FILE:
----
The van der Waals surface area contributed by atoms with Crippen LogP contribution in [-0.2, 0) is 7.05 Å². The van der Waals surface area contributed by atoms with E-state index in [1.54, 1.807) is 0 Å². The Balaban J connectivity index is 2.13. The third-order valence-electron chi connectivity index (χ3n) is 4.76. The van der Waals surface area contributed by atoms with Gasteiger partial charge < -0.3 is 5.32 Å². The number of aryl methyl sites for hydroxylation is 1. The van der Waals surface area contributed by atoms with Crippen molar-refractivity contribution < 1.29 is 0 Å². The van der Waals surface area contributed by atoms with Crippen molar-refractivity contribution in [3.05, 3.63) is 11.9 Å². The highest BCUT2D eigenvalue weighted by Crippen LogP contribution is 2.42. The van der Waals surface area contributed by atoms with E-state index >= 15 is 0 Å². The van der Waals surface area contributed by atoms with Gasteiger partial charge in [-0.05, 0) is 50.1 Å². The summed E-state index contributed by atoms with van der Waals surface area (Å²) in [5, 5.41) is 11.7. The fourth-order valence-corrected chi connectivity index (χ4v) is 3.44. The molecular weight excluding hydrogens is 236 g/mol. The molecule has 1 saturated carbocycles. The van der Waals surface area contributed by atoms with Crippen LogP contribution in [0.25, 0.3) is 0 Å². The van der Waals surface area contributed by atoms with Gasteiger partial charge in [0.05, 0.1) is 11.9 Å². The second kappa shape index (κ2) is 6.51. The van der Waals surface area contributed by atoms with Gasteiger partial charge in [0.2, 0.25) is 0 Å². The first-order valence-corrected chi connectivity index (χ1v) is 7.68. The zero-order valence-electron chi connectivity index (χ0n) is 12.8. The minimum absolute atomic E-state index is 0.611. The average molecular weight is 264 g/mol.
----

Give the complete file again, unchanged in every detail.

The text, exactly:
The van der Waals surface area contributed by atoms with Crippen LogP contribution in [-0.2, 0) is 7.05 Å². The van der Waals surface area contributed by atoms with E-state index in [1.54, 1.807) is 0 Å². The Balaban J connectivity index is 2.13. The third-order valence-electron chi connectivity index (χ3n) is 4.76. The van der Waals surface area contributed by atoms with Gasteiger partial charge < -0.3 is 5.32 Å². The number of aryl methyl sites for hydroxylation is 1. The van der Waals surface area contributed by atoms with Crippen molar-refractivity contribution < 1.29 is 0 Å². The van der Waals surface area contributed by atoms with Crippen molar-refractivity contribution in [3.05, 3.63) is 11.9 Å². The highest BCUT2D eigenvalue weighted by Crippen LogP contribution is 2.42. The van der Waals surface area contributed by atoms with E-state index >= 15 is 0 Å². The van der Waals surface area contributed by atoms with Gasteiger partial charge in [-0.05, 0) is 50.1 Å². The summed E-state index contributed by atoms with van der Waals surface area (Å²) in [5, 5.41) is 11.7. The fourth-order valence-corrected chi connectivity index (χ4v) is 3.44. The molecular weight excluding hydrogens is 236 g/mol. The molecule has 1 saturated carbocycles. The van der Waals surface area contributed by atoms with Crippen LogP contribution in [0.25, 0.3) is 0 Å². The van der Waals surface area contributed by atoms with Gasteiger partial charge in [0.05, 0.1) is 11.9 Å². The second kappa shape index (κ2) is 6.51. The van der Waals surface area contributed by atoms with Gasteiger partial charge in [0.2, 0.25) is 0 Å². The first-order valence-corrected chi connectivity index (χ1v) is 7.68. The zero-order valence-electron chi connectivity index (χ0n) is 12.8. The minimum absolute atomic E-state index is 0.611. The average molecular weight is 264 g/mol.